Friday, September 26, 2008

How to be a white ally (on America's Next Top Model:)

The setting: America's Next Top Model -- model's bedroom.

The main players:

Isis: a previously homeless black transwoman (or transgender woman).

Hannah: a white woman from Alaska (Yes, Governor Sarah Palin's "kingdom"). The offending white woman, who chooses denial over personal responsibility.

Hannah's response to the women of color who confronted her -- with inordinate compassion and self-restraint, I believe, even though they would have been justified in expressing anger or going completely ape shit on her -- is a glaring example of what *not* to do when someone identifies racism (and/or any other form of oppression) in your speech and/or actions. 

That said, it is interesting that the focus of the discussion with Hannah regarding her racist-genderist/transphobic actions seemed rest exclusively on her racism -- not her genderism, transphobia and heterosexism. Is that because the editors for America's Next Top Model cut that part of the conversation out? If yes, did they do so, in part, because they deemed stepping up as an ally to transwomen and transmen *less* interesting and/or important than resisting racism?

Also, Hannah's response to Isis nearly bumping into her in the hot tub wasn't merely racist -- it was a combination of racism, genderism/transphobia and heterosexism -- a blatantly, shamelessly bigoted act born of her ignorance, fear, and disrespect for Isis as a human being and fellow professional in the modeling competition.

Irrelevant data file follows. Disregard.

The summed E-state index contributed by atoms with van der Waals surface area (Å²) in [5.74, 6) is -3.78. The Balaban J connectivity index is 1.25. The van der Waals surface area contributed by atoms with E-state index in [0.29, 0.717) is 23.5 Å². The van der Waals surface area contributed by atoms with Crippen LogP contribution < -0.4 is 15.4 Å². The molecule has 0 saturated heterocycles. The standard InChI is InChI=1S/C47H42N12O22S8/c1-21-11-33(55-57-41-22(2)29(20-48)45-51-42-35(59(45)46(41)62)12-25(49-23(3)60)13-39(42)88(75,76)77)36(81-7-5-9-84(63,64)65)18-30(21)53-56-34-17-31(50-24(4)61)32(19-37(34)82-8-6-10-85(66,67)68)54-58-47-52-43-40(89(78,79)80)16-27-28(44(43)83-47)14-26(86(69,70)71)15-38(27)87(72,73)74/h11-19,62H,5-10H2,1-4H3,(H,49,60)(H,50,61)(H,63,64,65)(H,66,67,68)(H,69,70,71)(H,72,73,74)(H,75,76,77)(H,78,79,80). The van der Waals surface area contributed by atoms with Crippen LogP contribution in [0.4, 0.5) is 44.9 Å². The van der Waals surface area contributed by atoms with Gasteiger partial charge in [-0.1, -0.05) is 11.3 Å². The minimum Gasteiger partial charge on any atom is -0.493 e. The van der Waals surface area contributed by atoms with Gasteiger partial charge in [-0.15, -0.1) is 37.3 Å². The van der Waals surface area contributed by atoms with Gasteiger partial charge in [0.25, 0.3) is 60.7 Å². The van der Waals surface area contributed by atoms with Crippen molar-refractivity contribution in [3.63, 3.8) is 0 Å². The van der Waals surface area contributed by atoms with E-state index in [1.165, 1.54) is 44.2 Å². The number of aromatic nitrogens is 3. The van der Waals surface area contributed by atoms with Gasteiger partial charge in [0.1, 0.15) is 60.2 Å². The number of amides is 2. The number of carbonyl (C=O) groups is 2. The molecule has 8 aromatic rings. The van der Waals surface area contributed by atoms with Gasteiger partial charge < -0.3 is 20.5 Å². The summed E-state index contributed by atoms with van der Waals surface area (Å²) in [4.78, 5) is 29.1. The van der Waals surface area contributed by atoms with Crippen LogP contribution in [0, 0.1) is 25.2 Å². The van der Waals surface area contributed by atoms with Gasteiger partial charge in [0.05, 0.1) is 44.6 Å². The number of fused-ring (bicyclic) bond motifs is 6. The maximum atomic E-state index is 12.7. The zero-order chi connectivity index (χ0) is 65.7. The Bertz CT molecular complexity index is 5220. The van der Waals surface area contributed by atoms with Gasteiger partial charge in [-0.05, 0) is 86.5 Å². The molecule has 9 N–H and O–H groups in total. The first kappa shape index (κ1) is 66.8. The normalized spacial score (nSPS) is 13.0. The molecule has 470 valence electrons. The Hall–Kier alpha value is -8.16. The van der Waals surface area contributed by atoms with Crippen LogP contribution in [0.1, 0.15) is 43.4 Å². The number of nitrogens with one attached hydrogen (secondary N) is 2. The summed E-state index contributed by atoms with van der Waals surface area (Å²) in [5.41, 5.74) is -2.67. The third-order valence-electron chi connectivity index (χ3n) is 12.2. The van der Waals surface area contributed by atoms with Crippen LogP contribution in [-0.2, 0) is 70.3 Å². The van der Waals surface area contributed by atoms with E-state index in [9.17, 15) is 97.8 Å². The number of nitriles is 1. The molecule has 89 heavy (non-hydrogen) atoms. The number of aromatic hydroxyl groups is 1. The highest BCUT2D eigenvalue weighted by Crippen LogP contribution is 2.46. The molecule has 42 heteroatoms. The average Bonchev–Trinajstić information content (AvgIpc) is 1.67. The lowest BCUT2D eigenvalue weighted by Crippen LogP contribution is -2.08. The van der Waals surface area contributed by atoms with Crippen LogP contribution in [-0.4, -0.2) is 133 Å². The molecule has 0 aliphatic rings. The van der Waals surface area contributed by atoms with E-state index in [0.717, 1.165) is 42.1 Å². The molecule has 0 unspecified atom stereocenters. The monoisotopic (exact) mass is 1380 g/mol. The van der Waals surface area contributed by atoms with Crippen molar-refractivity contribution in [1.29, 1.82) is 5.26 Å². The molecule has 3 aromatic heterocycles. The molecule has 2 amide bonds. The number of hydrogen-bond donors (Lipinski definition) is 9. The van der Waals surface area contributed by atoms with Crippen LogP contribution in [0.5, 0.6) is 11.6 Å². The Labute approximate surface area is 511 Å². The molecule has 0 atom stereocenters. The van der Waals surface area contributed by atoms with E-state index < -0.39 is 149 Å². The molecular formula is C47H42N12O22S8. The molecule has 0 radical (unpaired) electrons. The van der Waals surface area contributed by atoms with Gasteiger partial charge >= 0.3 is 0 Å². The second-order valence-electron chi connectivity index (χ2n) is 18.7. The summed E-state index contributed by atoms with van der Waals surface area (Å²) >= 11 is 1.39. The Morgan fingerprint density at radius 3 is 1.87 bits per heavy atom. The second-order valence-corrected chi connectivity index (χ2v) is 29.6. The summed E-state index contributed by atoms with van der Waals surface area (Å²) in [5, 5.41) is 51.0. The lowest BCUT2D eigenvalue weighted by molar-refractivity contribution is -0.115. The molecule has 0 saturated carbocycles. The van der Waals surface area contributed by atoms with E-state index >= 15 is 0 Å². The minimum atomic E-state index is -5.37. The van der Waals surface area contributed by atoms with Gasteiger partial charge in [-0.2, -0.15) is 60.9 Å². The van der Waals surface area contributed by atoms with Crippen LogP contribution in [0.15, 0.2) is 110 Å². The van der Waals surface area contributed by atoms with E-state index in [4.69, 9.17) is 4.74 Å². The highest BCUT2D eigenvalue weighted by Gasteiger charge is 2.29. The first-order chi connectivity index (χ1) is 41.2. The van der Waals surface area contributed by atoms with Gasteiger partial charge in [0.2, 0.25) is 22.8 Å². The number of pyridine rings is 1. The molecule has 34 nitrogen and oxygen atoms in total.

What white allies do when challenged/confronted/criticized for having exhibited racist behavior or colluding in racism.

**White allies:

1) ask what they did/said that was perceived as racist
(instead of saying, "no, I'm not racist!"). In this way, white allies choose personal responsibility, not denial and defensiveness.

2) are willing to admit that her/his behavior/speech is racist. In this way, white allies embrace the discomfort that comes with admitting to having engaged/participated in racism. They also prepare themselves to change, to unlearn at least some of their racism, and to resist complicity (to the extent that they are able) in white supremacy.

3) they *privilege* the perspectives, views, opinions and experiences of people of color as *experts* on racism because it is people of color that are targeted by racism.

4) do far more listening than talking, and they do so non-defensively and compassionately.

5) do not carry the expectation that people of color or white allies will prioritize the offending white person's feelings by coddling them and/or by downplaying the offensiveness of the behavior/statement or agreeing with them that they did nothing wrong etc.,.

6) White allies don't willfully/intentionally enter into a psychological/emotional/intellectual state of denial by dismissing the folks who challenged/confronted/criticized them as over-reacting, delusional (i.e., "having made it all up in their heads; seeing what they *want* to see), angry or having a chip-on-their-shoulder.

7) White allies acknowledge that there is a sustaining link between individual racist acts and behaviors and institutional racism and white supremacy. Because they are white and because their whiteness permits them to access unearned, unexamined privileges (to varying degrees depending on class status, gender and sexual identity, ability etc.,), they accept that the conscious decision to *resist* collude in racism/white supremacy is a crucial contribution to struggles to end racism.